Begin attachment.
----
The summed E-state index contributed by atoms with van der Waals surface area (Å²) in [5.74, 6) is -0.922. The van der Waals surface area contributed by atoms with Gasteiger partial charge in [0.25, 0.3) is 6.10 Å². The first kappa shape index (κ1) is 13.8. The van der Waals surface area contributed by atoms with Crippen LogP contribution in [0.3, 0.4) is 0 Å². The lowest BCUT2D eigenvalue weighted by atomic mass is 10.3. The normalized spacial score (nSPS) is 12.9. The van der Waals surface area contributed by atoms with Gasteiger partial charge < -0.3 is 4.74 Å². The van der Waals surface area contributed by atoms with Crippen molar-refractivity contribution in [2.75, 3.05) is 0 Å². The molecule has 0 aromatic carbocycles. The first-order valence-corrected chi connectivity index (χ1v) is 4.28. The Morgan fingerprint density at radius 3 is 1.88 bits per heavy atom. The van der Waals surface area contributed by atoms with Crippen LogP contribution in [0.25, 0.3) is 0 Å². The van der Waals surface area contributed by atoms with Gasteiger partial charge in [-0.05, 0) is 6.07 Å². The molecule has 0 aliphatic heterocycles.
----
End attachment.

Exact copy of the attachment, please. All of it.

The summed E-state index contributed by atoms with van der Waals surface area (Å²) in [5.74, 6) is -0.922. The van der Waals surface area contributed by atoms with Gasteiger partial charge in [0.25, 0.3) is 6.10 Å². The first kappa shape index (κ1) is 13.8. The van der Waals surface area contributed by atoms with Crippen LogP contribution in [0.3, 0.4) is 0 Å². The lowest BCUT2D eigenvalue weighted by atomic mass is 10.3. The normalized spacial score (nSPS) is 12.9. The van der Waals surface area contributed by atoms with Gasteiger partial charge < -0.3 is 4.74 Å². The van der Waals surface area contributed by atoms with Crippen molar-refractivity contribution in [2.75, 3.05) is 0 Å². The molecule has 0 aromatic carbocycles. The first-order valence-corrected chi connectivity index (χ1v) is 4.28. The Morgan fingerprint density at radius 3 is 1.88 bits per heavy atom. The van der Waals surface area contributed by atoms with Crippen LogP contribution in [0.25, 0.3) is 0 Å². The van der Waals surface area contributed by atoms with Gasteiger partial charge in [-0.05, 0) is 6.07 Å². The molecule has 0 aliphatic heterocycles.